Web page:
>>> tenant()->findByDomain('localhost');
=> [
     "uuid" => "b3ce3f90-1a88-11e9-a6b0-038c6337ae50",
     "domain" => "localhost",

Getting current tenant information

You can access the public array tenant of TenantManager like this:


which returns an array. If you want to get the value of a specific key from the array, you can use one of the helpers with an argument --- the key on the tenant array.

tenant('uuid'); // Does the same thing as tenant()->tenant['uuid']

Listing all tenants

>>> tenant()->all();
=> Illuminate\Support\Collection {#2980
     all: [
         "uuid" => "32e20780-1a88-11e9-a051-4b6489a7edac",
         "domain" => "localhost",
         "uuid" => "49670df0-1a87-11e9-b7ba-cf5353777957",
         "domain" => "dev.localhost",
>>> tenant()->all()->pluck('domain');
=> Illuminate\Support\Collection {#2983
     all: [

Deleting a tenant

>>> tenant()->delete('dbe0b330-1a6e-11e9-b4c3-354da4b4f339');
=> true
>>> tenant()->delete(tenant()->getTenantIdByDomain('dev.localhost'));
=> true
>>> tenant()->delete(tenant()->findByDomain('localhost')['uuid']);
=> true

Note that deleting a tenant doesn't delete his database. You can do this manually, though. To get the database name of a tenant, you can do use the TenantManager::getDatabaseName() method.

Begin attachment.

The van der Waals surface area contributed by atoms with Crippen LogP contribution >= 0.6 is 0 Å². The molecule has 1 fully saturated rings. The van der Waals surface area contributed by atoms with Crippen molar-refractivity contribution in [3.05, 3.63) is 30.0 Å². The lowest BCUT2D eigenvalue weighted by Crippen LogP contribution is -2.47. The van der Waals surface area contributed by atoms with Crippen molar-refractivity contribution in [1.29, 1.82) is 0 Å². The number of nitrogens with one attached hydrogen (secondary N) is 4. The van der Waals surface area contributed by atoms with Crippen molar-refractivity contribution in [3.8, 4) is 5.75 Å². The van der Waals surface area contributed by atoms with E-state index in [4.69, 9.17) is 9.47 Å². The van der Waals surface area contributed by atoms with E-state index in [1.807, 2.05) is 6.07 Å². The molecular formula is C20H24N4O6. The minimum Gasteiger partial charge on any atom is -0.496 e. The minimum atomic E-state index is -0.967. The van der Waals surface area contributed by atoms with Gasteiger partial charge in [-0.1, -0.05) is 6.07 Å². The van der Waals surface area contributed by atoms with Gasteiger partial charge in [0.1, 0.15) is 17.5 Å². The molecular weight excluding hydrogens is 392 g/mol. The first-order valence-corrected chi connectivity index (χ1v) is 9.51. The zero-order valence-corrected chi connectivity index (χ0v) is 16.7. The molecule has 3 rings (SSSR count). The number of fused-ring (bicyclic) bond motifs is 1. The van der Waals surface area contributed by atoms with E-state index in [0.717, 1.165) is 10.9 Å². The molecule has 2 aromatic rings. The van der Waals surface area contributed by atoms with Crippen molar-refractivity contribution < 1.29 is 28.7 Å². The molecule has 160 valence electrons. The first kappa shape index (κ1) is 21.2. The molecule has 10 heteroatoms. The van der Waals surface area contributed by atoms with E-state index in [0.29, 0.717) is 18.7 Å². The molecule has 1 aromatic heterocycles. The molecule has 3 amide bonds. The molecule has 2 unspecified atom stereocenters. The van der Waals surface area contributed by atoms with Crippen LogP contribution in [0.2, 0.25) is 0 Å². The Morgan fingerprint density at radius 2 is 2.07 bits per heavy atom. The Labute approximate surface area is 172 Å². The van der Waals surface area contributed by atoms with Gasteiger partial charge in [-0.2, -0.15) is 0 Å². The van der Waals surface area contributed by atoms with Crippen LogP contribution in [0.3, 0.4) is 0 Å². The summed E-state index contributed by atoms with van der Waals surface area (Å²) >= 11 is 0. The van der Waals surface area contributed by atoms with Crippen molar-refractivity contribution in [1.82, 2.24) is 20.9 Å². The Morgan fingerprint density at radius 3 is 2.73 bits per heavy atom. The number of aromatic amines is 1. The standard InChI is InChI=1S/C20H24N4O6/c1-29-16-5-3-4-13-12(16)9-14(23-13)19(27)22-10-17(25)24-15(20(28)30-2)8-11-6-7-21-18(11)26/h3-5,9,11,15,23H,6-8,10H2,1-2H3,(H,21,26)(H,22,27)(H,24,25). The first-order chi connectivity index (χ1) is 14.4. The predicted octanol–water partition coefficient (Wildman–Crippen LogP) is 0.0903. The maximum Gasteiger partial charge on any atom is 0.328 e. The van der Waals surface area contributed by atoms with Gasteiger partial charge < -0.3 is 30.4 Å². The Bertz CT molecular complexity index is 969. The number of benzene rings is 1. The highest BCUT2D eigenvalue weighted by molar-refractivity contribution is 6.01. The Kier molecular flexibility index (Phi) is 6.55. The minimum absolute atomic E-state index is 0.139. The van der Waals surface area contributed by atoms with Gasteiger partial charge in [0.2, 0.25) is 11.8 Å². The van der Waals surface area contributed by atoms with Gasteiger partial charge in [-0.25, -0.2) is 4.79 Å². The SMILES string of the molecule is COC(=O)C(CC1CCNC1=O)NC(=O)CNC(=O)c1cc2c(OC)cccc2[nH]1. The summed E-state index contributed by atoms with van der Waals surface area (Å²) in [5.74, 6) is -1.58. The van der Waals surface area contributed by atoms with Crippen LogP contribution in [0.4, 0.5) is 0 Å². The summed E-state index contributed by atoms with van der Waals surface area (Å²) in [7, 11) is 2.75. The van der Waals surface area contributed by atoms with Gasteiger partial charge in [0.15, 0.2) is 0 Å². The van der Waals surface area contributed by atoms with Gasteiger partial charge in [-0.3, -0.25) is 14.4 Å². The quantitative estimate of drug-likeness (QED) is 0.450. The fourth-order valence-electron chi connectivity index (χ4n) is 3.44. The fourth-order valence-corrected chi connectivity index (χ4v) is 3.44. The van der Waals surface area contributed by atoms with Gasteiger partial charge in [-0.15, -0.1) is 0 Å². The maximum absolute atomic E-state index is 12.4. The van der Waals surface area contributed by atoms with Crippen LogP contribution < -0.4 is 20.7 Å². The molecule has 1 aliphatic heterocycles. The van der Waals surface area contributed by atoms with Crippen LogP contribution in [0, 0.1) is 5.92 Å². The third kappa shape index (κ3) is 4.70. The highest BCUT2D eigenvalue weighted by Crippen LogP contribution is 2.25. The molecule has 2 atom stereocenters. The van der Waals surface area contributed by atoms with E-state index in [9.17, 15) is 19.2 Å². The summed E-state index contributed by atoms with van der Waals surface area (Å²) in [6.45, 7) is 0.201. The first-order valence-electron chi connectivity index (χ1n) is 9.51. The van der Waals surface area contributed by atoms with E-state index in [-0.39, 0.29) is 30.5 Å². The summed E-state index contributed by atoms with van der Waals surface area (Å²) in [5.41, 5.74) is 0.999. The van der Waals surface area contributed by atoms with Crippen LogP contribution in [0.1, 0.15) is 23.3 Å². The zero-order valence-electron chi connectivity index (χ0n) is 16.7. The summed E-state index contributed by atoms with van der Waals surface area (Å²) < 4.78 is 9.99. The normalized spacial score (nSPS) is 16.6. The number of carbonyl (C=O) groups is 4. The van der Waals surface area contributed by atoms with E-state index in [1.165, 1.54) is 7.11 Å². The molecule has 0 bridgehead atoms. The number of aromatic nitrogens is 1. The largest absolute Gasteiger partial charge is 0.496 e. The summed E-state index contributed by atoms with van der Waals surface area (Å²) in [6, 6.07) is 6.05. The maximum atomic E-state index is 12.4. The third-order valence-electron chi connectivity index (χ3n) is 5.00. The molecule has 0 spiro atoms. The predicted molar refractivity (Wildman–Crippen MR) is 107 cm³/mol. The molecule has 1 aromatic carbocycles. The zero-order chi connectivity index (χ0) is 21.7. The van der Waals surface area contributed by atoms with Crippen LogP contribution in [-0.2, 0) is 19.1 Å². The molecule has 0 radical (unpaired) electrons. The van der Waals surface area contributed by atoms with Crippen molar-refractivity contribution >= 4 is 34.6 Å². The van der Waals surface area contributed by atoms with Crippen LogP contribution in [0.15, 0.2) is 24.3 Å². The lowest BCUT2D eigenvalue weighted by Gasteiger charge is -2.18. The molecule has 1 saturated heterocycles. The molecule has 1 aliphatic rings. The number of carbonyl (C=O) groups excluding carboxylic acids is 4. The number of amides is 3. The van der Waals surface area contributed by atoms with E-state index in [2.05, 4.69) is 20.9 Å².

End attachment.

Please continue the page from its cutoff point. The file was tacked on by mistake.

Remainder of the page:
>>> tenant()->getDatabaseName(tenant()->findByDomain('laravel.localhost'))
=> "tenant67412a60-1c01-11e9-a9e9-f799baa56fd9"

Storage driver

Currently, only Redis is supported, but you're free to code your own storage driver which follows the Stancl\Tenancy\Interfaces\StorageDriver interface. Just point the tenancy.storage_driver setting at your driver.

Note that you need to configure persistence on your Redis instance if you don't want to lose all information about tenants.

Read the Redis documentation page on persistence. You should definitely use AOF and if you want to be even more protected from data loss, you can use RDB in conjunction with AOF.

If your cache driver is Redis and you don't want to use AOF with it, run two Redis instances. Otherwise, just make sure you use a different database (number) for tenancy and for anything else.